Gender imbalances in positions of leadership at schools.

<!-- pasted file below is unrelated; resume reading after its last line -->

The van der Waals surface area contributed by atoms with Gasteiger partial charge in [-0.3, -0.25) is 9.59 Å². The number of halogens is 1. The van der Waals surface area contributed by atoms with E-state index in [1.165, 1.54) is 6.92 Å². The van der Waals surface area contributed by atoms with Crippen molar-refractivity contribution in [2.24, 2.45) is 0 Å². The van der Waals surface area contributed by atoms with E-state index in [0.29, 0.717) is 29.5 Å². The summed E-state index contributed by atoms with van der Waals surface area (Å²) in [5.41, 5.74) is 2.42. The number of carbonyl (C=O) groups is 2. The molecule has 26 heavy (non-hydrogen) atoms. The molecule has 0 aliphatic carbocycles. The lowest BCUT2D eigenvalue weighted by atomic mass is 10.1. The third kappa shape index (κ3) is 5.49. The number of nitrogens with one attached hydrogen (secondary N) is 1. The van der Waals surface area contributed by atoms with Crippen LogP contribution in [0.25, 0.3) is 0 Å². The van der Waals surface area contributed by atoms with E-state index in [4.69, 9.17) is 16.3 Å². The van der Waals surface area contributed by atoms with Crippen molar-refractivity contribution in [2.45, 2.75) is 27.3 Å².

In South Africa women are grossly under-represented in educational management. This study reports on the possible reasons for gender imbalances in positions of leadership at schools. The study uses feminist theories as a lens to understand the various forces that give rise to gender imbalances in positions of leadership at schools. In order to arrive at an understanding of how women managers perceive their under-representation in school management, quantitative data was gathered from 53 women managers in the North Durban Region using the survey questionnaire. This data was used to provide the study with baseline information to pave the way for an in-depth qualitative study. As part of the qualitative study, four respondents were selected using the purposive sampling technique to provide rich data. The data was then collated with the intention of understanding possible reasons for gender imbalances from the perspective of women educators within a broad social, political and historical context. Evidence from the data reveals that while gender equity policies have signaled the need for social justice and transformation of management structures in schools, there appears to be a serious disjuncture between policy and practice. It is apparent that equity policies have failed to address the 'gendered' crisis at grassroots level. Men's dominance in educational management and the numerical marginalisation of women remains a hurdle. Data reveals that women are highly qualified, highly skilled and intrinsically motivated, and yet grossly under-represented in management structures in schools. The women managers in this study reflected on the gender stereotyping that pervades both their personal and professional roles. They recommend the creation of organisational cultures at schools that reflect a commitment to gender equity.